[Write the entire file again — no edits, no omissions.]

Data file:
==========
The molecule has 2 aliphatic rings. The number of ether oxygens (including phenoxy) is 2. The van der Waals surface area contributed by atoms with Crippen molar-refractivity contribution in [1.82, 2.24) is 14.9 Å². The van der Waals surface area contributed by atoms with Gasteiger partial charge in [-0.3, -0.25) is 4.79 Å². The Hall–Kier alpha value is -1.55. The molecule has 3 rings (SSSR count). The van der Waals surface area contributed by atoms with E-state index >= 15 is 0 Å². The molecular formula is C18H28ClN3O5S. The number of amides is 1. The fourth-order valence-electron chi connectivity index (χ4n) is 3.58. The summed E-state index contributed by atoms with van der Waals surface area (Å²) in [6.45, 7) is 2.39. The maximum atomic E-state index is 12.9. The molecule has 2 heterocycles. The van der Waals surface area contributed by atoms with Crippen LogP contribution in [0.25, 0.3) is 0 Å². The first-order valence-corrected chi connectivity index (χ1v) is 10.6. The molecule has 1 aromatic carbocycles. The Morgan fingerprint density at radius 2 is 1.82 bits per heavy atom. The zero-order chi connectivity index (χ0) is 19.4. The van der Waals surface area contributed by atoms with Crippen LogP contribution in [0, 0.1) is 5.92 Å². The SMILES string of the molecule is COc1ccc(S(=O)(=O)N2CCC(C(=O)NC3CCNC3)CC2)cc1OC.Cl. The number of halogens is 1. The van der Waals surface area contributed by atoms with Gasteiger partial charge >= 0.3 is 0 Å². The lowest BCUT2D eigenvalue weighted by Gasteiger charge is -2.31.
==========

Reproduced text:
The molecule has 2 aliphatic rings. The number of ether oxygens (including phenoxy) is 2. The van der Waals surface area contributed by atoms with Crippen molar-refractivity contribution in [1.82, 2.24) is 14.9 Å². The van der Waals surface area contributed by atoms with Gasteiger partial charge in [-0.3, -0.25) is 4.79 Å². The Hall–Kier alpha value is -1.55. The molecule has 3 rings (SSSR count). The van der Waals surface area contributed by atoms with E-state index >= 15 is 0 Å². The molecular formula is C18H28ClN3O5S. The number of amides is 1. The fourth-order valence-electron chi connectivity index (χ4n) is 3.58. The summed E-state index contributed by atoms with van der Waals surface area (Å²) in [6.45, 7) is 2.39. The maximum atomic E-state index is 12.9. The molecule has 2 heterocycles. The van der Waals surface area contributed by atoms with Crippen LogP contribution in [0.25, 0.3) is 0 Å². The first-order valence-corrected chi connectivity index (χ1v) is 10.6. The molecule has 1 aromatic carbocycles. The Morgan fingerprint density at radius 2 is 1.82 bits per heavy atom. The zero-order chi connectivity index (χ0) is 19.4. The van der Waals surface area contributed by atoms with Crippen LogP contribution in [0, 0.1) is 5.92 Å². The SMILES string of the molecule is COc1ccc(S(=O)(=O)N2CCC(C(=O)NC3CCNC3)CC2)cc1OC.Cl. The number of halogens is 1. The van der Waals surface area contributed by atoms with Gasteiger partial charge >= 0.3 is 0 Å². The lowest BCUT2D eigenvalue weighted by Gasteiger charge is -2.31.